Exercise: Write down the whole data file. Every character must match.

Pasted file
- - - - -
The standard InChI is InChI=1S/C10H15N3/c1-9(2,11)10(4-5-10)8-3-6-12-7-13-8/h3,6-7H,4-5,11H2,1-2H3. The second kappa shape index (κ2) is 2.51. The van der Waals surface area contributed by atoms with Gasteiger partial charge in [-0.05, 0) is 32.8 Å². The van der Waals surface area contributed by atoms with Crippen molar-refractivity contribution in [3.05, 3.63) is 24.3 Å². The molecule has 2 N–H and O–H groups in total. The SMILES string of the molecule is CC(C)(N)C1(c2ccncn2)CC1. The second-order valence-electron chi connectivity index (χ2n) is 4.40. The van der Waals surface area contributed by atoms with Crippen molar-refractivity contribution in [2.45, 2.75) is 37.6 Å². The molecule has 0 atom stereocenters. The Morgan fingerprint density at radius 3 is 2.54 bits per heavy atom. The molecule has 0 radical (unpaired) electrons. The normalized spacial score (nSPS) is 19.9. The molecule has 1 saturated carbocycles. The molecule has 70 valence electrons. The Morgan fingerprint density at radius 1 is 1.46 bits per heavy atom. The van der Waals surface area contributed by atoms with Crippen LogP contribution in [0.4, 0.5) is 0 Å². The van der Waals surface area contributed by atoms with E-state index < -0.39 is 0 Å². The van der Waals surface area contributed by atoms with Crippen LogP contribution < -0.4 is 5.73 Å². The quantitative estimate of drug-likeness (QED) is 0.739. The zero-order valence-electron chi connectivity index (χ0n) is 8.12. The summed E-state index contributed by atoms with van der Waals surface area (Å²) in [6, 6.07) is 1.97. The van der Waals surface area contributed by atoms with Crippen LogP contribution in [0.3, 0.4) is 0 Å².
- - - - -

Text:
The standard InChI is InChI=1S/C10H15N3/c1-9(2,11)10(4-5-10)8-3-6-12-7-13-8/h3,6-7H,4-5,11H2,1-2H3. The second kappa shape index (κ2) is 2.51. The van der Waals surface area contributed by atoms with Gasteiger partial charge in [-0.05, 0) is 32.8 Å². The van der Waals surface area contributed by atoms with Crippen molar-refractivity contribution in [3.05, 3.63) is 24.3 Å². The molecule has 2 N–H and O–H groups in total. The SMILES string of the molecule is CC(C)(N)C1(c2ccncn2)CC1. The second-order valence-electron chi connectivity index (χ2n) is 4.40. The van der Waals surface area contributed by atoms with Crippen molar-refractivity contribution in [2.45, 2.75) is 37.6 Å². The molecule has 0 atom stereocenters. The Morgan fingerprint density at radius 3 is 2.54 bits per heavy atom. The molecule has 0 radical (unpaired) electrons. The normalized spacial score (nSPS) is 19.9. The molecule has 1 saturated carbocycles. The molecule has 70 valence electrons. The Morgan fingerprint density at radius 1 is 1.46 bits per heavy atom. The van der Waals surface area contributed by atoms with Crippen LogP contribution in [0.4, 0.5) is 0 Å². The van der Waals surface area contributed by atoms with E-state index < -0.39 is 0 Å². The van der Waals surface area contributed by atoms with Crippen LogP contribution < -0.4 is 5.73 Å². The quantitative estimate of drug-likeness (QED) is 0.739. The zero-order valence-electron chi connectivity index (χ0n) is 8.12. The summed E-state index contributed by atoms with van der Waals surface area (Å²) in [6, 6.07) is 1.97. The van der Waals surface area contributed by atoms with Crippen LogP contribution in [0.3, 0.4) is 0 Å².